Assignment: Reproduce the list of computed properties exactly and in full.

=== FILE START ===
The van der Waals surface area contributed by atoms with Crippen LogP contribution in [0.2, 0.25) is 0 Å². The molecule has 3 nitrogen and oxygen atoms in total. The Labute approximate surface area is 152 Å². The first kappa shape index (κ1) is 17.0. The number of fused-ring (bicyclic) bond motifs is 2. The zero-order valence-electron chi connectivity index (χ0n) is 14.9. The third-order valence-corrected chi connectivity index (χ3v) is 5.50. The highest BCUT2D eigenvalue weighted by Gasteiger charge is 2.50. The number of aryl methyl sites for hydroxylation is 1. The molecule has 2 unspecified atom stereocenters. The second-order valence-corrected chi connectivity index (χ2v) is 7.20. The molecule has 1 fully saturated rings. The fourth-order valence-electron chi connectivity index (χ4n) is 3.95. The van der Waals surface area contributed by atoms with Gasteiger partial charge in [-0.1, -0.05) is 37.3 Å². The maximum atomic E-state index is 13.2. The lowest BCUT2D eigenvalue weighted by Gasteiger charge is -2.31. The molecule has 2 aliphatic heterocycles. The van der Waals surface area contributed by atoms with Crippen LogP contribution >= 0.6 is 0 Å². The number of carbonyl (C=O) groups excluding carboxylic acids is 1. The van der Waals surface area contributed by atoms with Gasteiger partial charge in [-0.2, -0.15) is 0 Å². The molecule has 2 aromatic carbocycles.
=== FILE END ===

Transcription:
The van der Waals surface area contributed by atoms with Crippen LogP contribution in [0.2, 0.25) is 0 Å². The molecule has 3 nitrogen and oxygen atoms in total. The Labute approximate surface area is 152 Å². The first kappa shape index (κ1) is 17.0. The number of fused-ring (bicyclic) bond motifs is 2. The zero-order valence-electron chi connectivity index (χ0n) is 14.9. The third-order valence-corrected chi connectivity index (χ3v) is 5.50. The highest BCUT2D eigenvalue weighted by Gasteiger charge is 2.50. The number of aryl methyl sites for hydroxylation is 1. The molecule has 2 unspecified atom stereocenters. The second-order valence-corrected chi connectivity index (χ2v) is 7.20. The molecule has 1 fully saturated rings. The fourth-order valence-electron chi connectivity index (χ4n) is 3.95. The van der Waals surface area contributed by atoms with Gasteiger partial charge in [-0.1, -0.05) is 37.3 Å². The maximum atomic E-state index is 13.2. The lowest BCUT2D eigenvalue weighted by Gasteiger charge is -2.31. The molecule has 2 aliphatic heterocycles. The van der Waals surface area contributed by atoms with Crippen LogP contribution >= 0.6 is 0 Å². The number of carbonyl (C=O) groups excluding carboxylic acids is 1. The van der Waals surface area contributed by atoms with Gasteiger partial charge in [-0.2, -0.15) is 0 Å². The molecule has 2 aromatic carbocycles.